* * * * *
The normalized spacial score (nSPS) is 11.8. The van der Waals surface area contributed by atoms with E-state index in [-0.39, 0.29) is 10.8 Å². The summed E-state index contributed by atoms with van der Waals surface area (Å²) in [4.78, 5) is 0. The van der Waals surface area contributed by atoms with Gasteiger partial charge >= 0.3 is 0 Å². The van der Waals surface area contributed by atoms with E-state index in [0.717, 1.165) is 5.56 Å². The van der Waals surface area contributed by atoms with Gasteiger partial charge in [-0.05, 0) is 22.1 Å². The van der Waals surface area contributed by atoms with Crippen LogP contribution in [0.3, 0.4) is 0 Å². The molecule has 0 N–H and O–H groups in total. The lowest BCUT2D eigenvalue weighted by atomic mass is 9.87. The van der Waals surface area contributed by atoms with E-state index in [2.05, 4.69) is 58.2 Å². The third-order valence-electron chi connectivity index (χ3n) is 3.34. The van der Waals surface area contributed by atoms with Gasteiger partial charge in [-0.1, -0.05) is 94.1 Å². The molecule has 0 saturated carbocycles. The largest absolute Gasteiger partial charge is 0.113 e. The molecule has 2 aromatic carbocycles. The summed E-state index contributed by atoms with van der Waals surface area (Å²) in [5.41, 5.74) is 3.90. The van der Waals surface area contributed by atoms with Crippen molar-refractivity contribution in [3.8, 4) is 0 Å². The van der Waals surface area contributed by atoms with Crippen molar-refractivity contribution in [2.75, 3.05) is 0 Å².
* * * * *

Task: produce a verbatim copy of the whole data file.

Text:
The normalized spacial score (nSPS) is 11.8. The van der Waals surface area contributed by atoms with E-state index in [-0.39, 0.29) is 10.8 Å². The summed E-state index contributed by atoms with van der Waals surface area (Å²) in [4.78, 5) is 0. The van der Waals surface area contributed by atoms with Gasteiger partial charge >= 0.3 is 0 Å². The van der Waals surface area contributed by atoms with E-state index in [0.717, 1.165) is 5.56 Å². The van der Waals surface area contributed by atoms with Gasteiger partial charge in [-0.05, 0) is 22.1 Å². The van der Waals surface area contributed by atoms with Crippen LogP contribution in [0.3, 0.4) is 0 Å². The molecule has 0 N–H and O–H groups in total. The lowest BCUT2D eigenvalue weighted by atomic mass is 9.87. The van der Waals surface area contributed by atoms with E-state index in [2.05, 4.69) is 58.2 Å². The third-order valence-electron chi connectivity index (χ3n) is 3.34. The van der Waals surface area contributed by atoms with Gasteiger partial charge in [-0.1, -0.05) is 94.1 Å². The molecule has 0 saturated carbocycles. The largest absolute Gasteiger partial charge is 0.113 e. The molecule has 2 aromatic carbocycles. The summed E-state index contributed by atoms with van der Waals surface area (Å²) in [5.41, 5.74) is 3.90. The van der Waals surface area contributed by atoms with Crippen molar-refractivity contribution in [3.8, 4) is 0 Å². The van der Waals surface area contributed by atoms with Crippen molar-refractivity contribution in [2.75, 3.05) is 0 Å².